Bad dementia genes can be overcome through healthy living, study finds

Bad dementia genes can be overcome through healthy living, study finds

Bad dementia genes can be overcome through healthy living, study finds

"However, it appears that you may be able to substantially reduce your dementia risk by living a healthy lifestyle", said joint lead study author David Llewellyn, Ph.D., in a news release. On the other hand, those with a high genetic risk for the disease were nearly three times more likely to develop it if they lived an unhealthy life. Among participants with, both, a high genetic risk and an unfavorable lifestyle, 1.78% (95% CI, 1.38%-2.28%) developed dementia compared to 0.56% (95% CI, 0.48%-0.66%) of participants categorized as having a low genetic risk and favorable lifestyle (HR, 2.83; 95% CI, 2.09-3.83).

She said: "Our findings are exciting as they show that we can take action to try to offset our genetic risk for dementia".

This means the benefit of adopting a healthy lifestyle is likely to be highest for those with the worst genes.

Dr Maria Carrillo, chief science officer of the US Alzheimer's Association, which hosts the conference, said: 'While there is no proven cure or treatment for Alzheimer's, a large body of research now strongly suggests that combining healthy habits promotes good brain health and reduces your risk of cognitive decline'.

Participants were grouped into those with high, intermediate and low genetic risk for dementia.

From there, the researchers assessed the genetic risk by looking at previously published information and determined all known genetic factors of Alzheimer's disease. The Alzheimer's Association is sponsoring a similar study underway now in the US. Scores reflecting genetic risk and lifestyle were compiled based on genetic variants associated with Alzheimer disease and dementia and questionnaires about smoking, physical activity, diet and alcohol consumption. "Spend more time being mindful of living a healthy life". For example: whether or not they smoked; how much fish they ate (the more the better); how much red meat they ate ("which is kind of more of a negative", Llewellyn said); how many servings of fruits and vegetables they ate in a particular day; and how much they drank in a typical week.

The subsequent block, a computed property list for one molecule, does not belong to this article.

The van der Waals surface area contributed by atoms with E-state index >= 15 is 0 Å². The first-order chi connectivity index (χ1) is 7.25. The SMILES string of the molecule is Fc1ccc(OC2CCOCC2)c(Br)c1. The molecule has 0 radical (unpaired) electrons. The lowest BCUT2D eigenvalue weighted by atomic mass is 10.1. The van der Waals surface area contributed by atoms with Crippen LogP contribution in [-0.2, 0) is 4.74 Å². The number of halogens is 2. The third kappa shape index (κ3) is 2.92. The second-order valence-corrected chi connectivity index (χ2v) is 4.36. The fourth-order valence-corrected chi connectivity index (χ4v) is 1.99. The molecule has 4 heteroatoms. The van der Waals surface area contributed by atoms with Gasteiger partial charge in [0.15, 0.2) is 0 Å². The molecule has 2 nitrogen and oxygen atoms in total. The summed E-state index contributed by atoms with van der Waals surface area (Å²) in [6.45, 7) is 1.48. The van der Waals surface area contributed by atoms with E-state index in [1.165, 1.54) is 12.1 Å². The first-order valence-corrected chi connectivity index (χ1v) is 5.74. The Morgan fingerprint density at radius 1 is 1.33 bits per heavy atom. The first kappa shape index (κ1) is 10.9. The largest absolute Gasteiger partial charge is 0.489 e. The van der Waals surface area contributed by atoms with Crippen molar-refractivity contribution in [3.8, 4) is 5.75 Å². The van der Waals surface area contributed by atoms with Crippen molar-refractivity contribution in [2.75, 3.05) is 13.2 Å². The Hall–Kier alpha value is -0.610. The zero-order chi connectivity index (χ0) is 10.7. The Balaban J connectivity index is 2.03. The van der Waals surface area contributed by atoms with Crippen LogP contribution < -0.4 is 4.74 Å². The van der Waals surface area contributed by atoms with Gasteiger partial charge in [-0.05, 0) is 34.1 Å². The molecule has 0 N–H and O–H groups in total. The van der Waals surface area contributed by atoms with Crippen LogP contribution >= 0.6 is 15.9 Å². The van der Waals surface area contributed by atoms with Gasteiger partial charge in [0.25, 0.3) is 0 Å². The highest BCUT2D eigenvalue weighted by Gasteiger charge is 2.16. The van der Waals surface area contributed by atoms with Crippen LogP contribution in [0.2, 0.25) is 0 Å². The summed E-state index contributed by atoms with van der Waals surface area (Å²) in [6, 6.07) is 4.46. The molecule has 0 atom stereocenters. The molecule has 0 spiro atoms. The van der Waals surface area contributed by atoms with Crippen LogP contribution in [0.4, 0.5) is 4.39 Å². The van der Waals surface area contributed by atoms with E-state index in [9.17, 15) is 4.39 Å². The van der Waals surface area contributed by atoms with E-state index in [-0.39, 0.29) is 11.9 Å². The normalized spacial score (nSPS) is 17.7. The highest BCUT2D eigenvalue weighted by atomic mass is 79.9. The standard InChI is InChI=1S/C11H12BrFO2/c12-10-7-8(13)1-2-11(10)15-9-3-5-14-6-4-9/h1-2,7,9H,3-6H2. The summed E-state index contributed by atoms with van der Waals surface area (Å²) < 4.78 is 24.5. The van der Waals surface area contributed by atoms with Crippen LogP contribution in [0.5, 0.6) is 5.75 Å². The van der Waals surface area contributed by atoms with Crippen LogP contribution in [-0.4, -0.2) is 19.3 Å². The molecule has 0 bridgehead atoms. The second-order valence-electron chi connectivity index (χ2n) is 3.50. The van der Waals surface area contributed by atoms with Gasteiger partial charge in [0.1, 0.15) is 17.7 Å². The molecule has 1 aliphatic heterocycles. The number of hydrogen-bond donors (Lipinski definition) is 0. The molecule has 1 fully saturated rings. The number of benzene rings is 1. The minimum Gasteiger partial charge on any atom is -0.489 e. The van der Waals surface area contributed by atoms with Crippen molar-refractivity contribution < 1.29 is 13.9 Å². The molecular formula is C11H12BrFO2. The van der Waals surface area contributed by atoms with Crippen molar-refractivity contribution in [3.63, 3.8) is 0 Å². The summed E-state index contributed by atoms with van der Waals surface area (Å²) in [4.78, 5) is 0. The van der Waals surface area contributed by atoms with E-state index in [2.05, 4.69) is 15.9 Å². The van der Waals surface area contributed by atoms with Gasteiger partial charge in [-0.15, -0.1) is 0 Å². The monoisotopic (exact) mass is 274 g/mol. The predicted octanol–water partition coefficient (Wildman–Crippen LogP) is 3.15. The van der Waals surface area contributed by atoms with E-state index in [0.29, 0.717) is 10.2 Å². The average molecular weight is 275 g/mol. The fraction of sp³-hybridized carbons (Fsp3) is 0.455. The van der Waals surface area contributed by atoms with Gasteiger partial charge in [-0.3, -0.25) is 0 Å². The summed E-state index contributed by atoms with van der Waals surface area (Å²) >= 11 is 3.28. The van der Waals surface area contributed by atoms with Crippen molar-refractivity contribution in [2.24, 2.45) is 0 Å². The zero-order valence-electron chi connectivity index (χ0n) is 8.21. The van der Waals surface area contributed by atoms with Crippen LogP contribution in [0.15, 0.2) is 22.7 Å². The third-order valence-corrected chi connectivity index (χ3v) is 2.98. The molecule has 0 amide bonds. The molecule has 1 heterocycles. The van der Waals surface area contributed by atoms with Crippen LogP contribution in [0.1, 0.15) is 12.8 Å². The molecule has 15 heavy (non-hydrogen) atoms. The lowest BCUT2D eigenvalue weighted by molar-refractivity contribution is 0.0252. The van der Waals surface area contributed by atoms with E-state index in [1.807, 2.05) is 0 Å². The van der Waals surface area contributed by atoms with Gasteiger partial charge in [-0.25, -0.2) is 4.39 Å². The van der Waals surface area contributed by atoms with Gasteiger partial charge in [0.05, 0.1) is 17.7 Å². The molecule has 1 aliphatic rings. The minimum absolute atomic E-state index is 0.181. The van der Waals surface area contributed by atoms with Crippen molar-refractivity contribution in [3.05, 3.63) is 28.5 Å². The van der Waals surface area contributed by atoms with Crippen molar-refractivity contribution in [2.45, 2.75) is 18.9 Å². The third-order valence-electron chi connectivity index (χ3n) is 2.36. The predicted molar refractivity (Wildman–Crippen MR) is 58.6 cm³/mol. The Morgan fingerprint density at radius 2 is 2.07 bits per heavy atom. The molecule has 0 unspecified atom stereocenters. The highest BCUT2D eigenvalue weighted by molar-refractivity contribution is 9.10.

In order to determine whether a healthy lifestyle was associated with a Lowe risk of dementia, without regard to genetic risk, investigators carried out a retrospective cohort study on patients from the UK Biobank study. "Sticking to a healthy lifestyle was associated with a reduced risk of dementia, regardless of the genetic risk". There is considerable evidence that individuals who avoid smoking tobacco, are physically active, drink alcohol in moderation, and have a healthy diet have a lower dementia risk. Over eight years of follow-up, there were 1,769 new cases of dementia.

"Sadly, as genetics still plays an important role in influencing the risk of Alzheimer's, there will always be people who address many or all of these lifestyle factors and still develop the disease".

"This is a very optimistic public health message because you can't change your genes but you can change your lifestyle".

The study tracked the genetics, lifestyles and Alzheimer's disease incidence of almost 200,000 British people over 60 for an average of eight years.